These days, I’m lucky enough to have a schedule that allows longer writing time blocks, but I’m also relearning how to grab those precious slivers of extra time. I love Scrivener for iOS for writing on the go because it syncs to the cloud and lets me smoothly switch between working on the phone and the computer. Yeah, I have to type with my thumbs, but it’s no different than texting. I don’t have social media, games, or an internet browser on my phone (yes, I removed the Safari icon), so if I have a few minutes and am fiddling with my phone anyway, I might as well write a few sentences. They add up!

My goal now is to increase both the quantity and the quality of my work. I want to be prolific, which is something I’ve never been, and that means trying new processes, habits, and attitudes that are outside of my comfort zone. I have nothing to lose–following conventional wisdom made writing so miserable that I quit altogether, so I might as well try something else and see if I’m more productive and happier that way.

Are you taking a new approach to an old activity? What made you decide to change things up and how has it worked out so far?

Tick, Tick…Boom! is a must-watch for anyone who does creative work

This is a movie about failure and getting back up, and his masterpiece is ahead of him. And it’s hopeful because maybe so is yours.


Lin-Manuel Miranda, director of Tick, Tick…Boom!

It’s been over six weeks since I first watched Tick, Tick…Boom! on Netflix (I reopened my Netflix subscription for one month just to watch this) and I still can’t stop thinking about it. For those of you who aren’t familiar with the movie, it’s an adaptation of a rock monologue by Jonathan Larson, who would later go on to write the smash hit Rent.

Tick, Tick…Boom is all about the “before,” when Jonathan was still working in a diner, rewriting and sweating over a futuristic dystopian musical he’d been working for 8 years with no clue whether all his efforts would be worth it. He turns 30 in eight days, his girlfriend wants to move to the Berkshires, his friends are dying from AIDS, and his best friend has given up acting to take an office job on Madison Avenue.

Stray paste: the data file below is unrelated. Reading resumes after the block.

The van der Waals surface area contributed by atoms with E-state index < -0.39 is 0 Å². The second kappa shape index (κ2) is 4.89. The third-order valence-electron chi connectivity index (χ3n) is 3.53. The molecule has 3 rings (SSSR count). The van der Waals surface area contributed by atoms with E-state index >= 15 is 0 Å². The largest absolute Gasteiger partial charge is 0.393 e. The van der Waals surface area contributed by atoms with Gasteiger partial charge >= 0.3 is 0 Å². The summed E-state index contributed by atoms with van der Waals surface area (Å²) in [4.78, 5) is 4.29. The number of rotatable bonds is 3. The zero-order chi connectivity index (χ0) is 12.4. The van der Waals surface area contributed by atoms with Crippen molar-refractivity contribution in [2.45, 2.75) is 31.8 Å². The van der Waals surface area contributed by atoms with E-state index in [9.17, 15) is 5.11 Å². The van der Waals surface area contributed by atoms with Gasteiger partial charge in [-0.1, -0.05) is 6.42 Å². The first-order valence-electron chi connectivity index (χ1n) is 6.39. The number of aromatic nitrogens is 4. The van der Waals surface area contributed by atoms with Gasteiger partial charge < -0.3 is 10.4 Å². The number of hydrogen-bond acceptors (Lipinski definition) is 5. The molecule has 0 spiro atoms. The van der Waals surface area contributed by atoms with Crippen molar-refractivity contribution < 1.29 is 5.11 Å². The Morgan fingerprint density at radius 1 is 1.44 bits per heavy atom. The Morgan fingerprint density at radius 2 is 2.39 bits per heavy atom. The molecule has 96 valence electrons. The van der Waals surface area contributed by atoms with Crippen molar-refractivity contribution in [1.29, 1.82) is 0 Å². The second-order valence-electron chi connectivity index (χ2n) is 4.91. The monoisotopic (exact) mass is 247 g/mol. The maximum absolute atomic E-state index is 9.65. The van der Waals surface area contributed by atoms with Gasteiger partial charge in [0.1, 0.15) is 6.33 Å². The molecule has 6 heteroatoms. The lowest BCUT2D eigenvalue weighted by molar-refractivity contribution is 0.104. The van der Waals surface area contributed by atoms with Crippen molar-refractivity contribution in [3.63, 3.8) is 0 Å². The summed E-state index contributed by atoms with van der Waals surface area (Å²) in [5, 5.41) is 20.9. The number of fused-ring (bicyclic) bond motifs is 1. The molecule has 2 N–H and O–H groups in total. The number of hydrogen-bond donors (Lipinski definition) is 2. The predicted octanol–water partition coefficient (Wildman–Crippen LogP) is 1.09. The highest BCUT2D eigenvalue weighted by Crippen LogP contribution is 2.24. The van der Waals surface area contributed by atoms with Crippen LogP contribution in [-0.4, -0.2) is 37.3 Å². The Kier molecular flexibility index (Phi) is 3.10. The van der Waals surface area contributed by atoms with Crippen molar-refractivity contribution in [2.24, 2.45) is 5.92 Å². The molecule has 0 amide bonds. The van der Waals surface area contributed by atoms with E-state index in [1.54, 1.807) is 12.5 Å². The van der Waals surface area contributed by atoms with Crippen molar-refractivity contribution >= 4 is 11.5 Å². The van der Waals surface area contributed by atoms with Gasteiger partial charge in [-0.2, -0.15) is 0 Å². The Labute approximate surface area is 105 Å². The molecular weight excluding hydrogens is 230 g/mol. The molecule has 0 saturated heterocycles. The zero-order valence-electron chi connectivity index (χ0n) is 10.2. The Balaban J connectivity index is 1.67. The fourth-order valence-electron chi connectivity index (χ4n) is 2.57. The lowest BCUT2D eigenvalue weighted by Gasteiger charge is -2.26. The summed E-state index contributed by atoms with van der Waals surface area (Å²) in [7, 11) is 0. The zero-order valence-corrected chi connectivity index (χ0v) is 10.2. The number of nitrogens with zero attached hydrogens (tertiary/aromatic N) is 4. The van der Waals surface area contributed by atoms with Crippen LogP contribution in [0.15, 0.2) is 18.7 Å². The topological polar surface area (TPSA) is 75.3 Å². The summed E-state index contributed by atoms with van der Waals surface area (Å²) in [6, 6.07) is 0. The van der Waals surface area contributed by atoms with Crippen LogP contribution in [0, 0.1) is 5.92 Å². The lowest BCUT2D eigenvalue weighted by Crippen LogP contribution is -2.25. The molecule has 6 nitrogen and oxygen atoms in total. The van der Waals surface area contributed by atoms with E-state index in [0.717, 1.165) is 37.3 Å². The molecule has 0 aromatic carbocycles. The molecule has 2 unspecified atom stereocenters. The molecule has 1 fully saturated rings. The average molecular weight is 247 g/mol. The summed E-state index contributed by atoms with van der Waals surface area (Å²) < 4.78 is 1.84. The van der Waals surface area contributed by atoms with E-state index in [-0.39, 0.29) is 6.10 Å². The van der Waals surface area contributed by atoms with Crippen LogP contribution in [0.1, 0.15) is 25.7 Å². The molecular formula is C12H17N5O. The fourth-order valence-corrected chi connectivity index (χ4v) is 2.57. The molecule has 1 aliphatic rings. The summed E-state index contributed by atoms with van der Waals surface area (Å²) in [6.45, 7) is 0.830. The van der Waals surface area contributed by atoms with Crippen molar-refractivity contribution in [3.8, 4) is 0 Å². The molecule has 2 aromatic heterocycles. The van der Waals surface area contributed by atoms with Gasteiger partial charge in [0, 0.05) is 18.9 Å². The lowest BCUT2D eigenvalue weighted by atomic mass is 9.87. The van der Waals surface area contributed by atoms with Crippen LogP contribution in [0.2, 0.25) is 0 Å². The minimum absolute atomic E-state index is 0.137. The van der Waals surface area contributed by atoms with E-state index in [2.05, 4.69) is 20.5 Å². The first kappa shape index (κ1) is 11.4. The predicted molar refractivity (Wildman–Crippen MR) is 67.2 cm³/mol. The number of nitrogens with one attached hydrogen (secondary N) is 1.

Far too often, the stories we read about artists are all about the successes, and we think that if we simply do what they did, then we can be successful too. This is the definition of survivorship bias. For every successful person out there, there are thousands of others who did the same things but didn’t have the same outcome. We never see hear those stories, though, and I think that’s dangerous. It makes creative success sound less like a crapshoot than it actually is.

I’ve even met writers who refuse to believe in luck, thinking that if they did all the right things, they can be the next Rowling or Patterson or King. Maybe, but that’s like saying if I buy a lottery ticket, I could win the Powerball–it’s technically correct, but it ignores how little control we have over the outcome. You can be immensely hard-working and talented and still not achieve conventional success because there are simply too many candidates for too few spots.

What I love about Tick, Tick…Boom is that it captures the strength and folly of choosing to persevere in the face of rejection and the sacrifices it requires to do so. Jonathan Larson chose to do a show revealing a vulnerable time in his life during a vulnerable time in his life (while he was working on Rent).

Sadly, he died the night before Rent‘s first off-Broadway preview performance. He was only 35 years old. He didn’t live to see how successful his work became or how he influenced a new generation of creators, including Lin-Manuel Miranda.

I’m not a genius like Jonathan Larson and my 20s are way behind me, but I still connected with his decision to just keep working despite the rejections and indifference from the powers-that-be. I’ve learned to get satisfaction from writing stories and releasing them into the world with no expectations. As Jonathan says in the song “Why,” “I’m gonna spend my time this way.”

There are SO many great videos and interviews covering Tick, Tick…Boom!, but the one that resonated with me the most is this scene where Jonathan learns that the musical he sank 8 years into won’t be picked up by a producer (and receives excellent advice from his agent):

No matter what, keep working on the next project.